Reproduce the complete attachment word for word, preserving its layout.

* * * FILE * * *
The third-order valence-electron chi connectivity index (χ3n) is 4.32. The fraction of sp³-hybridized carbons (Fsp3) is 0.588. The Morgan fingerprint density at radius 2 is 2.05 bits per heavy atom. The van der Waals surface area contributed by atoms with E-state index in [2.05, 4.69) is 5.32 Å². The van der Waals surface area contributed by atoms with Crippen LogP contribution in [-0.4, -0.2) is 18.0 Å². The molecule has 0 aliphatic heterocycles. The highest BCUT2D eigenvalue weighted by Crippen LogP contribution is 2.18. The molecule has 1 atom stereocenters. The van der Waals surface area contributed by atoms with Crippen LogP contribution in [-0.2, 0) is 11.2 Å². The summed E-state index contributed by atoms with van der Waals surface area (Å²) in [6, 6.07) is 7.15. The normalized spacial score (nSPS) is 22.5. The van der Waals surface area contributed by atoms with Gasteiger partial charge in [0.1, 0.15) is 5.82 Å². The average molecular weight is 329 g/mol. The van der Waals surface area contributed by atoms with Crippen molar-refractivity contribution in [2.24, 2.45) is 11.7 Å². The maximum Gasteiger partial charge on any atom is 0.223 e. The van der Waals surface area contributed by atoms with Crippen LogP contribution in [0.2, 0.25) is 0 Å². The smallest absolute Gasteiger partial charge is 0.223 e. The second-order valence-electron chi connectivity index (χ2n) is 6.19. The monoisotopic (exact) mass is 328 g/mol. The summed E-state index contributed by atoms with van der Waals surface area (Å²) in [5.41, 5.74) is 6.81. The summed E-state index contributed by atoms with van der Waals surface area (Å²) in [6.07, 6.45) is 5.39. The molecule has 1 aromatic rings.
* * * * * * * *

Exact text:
The third-order valence-electron chi connectivity index (χ3n) is 4.32. The fraction of sp³-hybridized carbons (Fsp3) is 0.588. The Morgan fingerprint density at radius 2 is 2.05 bits per heavy atom. The van der Waals surface area contributed by atoms with E-state index in [2.05, 4.69) is 5.32 Å². The van der Waals surface area contributed by atoms with Crippen LogP contribution in [-0.4, -0.2) is 18.0 Å². The molecule has 0 aliphatic heterocycles. The highest BCUT2D eigenvalue weighted by Crippen LogP contribution is 2.18. The molecule has 1 atom stereocenters. The van der Waals surface area contributed by atoms with Crippen LogP contribution in [-0.2, 0) is 11.2 Å². The summed E-state index contributed by atoms with van der Waals surface area (Å²) in [6, 6.07) is 7.15. The normalized spacial score (nSPS) is 22.5. The van der Waals surface area contributed by atoms with Gasteiger partial charge in [0.1, 0.15) is 5.82 Å². The average molecular weight is 329 g/mol. The van der Waals surface area contributed by atoms with Crippen molar-refractivity contribution in [2.24, 2.45) is 11.7 Å². The maximum Gasteiger partial charge on any atom is 0.223 e. The van der Waals surface area contributed by atoms with Crippen LogP contribution in [0.2, 0.25) is 0 Å². The smallest absolute Gasteiger partial charge is 0.223 e. The second-order valence-electron chi connectivity index (χ2n) is 6.19. The monoisotopic (exact) mass is 328 g/mol. The summed E-state index contributed by atoms with van der Waals surface area (Å²) in [5.41, 5.74) is 6.81. The summed E-state index contributed by atoms with van der Waals surface area (Å²) in [6.07, 6.45) is 5.39. The molecule has 1 aromatic rings.